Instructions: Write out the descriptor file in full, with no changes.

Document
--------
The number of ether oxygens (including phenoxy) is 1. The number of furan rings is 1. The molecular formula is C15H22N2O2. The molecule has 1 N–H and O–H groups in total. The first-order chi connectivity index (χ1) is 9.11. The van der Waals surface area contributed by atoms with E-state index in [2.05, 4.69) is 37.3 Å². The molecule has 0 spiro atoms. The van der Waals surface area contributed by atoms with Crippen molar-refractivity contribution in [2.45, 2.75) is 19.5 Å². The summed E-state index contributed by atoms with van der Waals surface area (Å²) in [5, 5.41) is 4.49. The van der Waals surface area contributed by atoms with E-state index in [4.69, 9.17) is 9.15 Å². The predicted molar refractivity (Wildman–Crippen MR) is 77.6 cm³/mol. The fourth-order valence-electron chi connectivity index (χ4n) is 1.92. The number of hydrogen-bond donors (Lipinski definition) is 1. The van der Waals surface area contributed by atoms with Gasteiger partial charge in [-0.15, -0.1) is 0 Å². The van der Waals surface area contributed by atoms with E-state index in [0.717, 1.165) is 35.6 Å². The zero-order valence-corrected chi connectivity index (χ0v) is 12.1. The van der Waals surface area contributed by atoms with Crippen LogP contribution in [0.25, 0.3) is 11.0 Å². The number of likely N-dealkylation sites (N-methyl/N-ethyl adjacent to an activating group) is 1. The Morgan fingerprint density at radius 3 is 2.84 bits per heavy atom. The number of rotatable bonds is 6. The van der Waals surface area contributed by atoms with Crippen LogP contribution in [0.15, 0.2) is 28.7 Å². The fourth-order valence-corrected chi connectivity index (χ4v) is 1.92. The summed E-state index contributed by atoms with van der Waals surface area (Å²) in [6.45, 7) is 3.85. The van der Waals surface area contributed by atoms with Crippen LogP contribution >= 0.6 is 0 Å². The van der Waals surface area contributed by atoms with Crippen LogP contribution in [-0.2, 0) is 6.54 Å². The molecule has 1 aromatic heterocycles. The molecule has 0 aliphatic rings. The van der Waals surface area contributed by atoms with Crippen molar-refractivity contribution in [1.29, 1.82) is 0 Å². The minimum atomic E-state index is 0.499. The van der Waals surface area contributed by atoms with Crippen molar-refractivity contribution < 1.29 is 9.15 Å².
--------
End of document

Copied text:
The number of ether oxygens (including phenoxy) is 1. The number of furan rings is 1. The molecular formula is C15H22N2O2. The molecule has 1 N–H and O–H groups in total. The first-order chi connectivity index (χ1) is 9.11. The van der Waals surface area contributed by atoms with E-state index in [2.05, 4.69) is 37.3 Å². The molecule has 0 spiro atoms. The van der Waals surface area contributed by atoms with Crippen molar-refractivity contribution in [2.45, 2.75) is 19.5 Å². The summed E-state index contributed by atoms with van der Waals surface area (Å²) in [5, 5.41) is 4.49. The van der Waals surface area contributed by atoms with E-state index in [4.69, 9.17) is 9.15 Å². The predicted molar refractivity (Wildman–Crippen MR) is 77.6 cm³/mol. The fourth-order valence-electron chi connectivity index (χ4n) is 1.92. The number of hydrogen-bond donors (Lipinski definition) is 1. The van der Waals surface area contributed by atoms with Gasteiger partial charge in [-0.15, -0.1) is 0 Å². The van der Waals surface area contributed by atoms with E-state index in [0.717, 1.165) is 35.6 Å². The zero-order valence-corrected chi connectivity index (χ0v) is 12.1. The van der Waals surface area contributed by atoms with Crippen LogP contribution in [0.25, 0.3) is 11.0 Å². The number of likely N-dealkylation sites (N-methyl/N-ethyl adjacent to an activating group) is 1. The Morgan fingerprint density at radius 3 is 2.84 bits per heavy atom. The number of rotatable bonds is 6. The van der Waals surface area contributed by atoms with Crippen LogP contribution in [0.15, 0.2) is 28.7 Å². The fourth-order valence-corrected chi connectivity index (χ4v) is 1.92. The summed E-state index contributed by atoms with van der Waals surface area (Å²) in [6.45, 7) is 3.85. The van der Waals surface area contributed by atoms with Crippen LogP contribution >= 0.6 is 0 Å². The van der Waals surface area contributed by atoms with Crippen LogP contribution in [-0.2, 0) is 6.54 Å². The molecule has 1 aromatic heterocycles. The molecule has 0 aliphatic rings. The van der Waals surface area contributed by atoms with Crippen molar-refractivity contribution in [1.29, 1.82) is 0 Å². The minimum atomic E-state index is 0.499. The van der Waals surface area contributed by atoms with Crippen molar-refractivity contribution < 1.29 is 9.15 Å².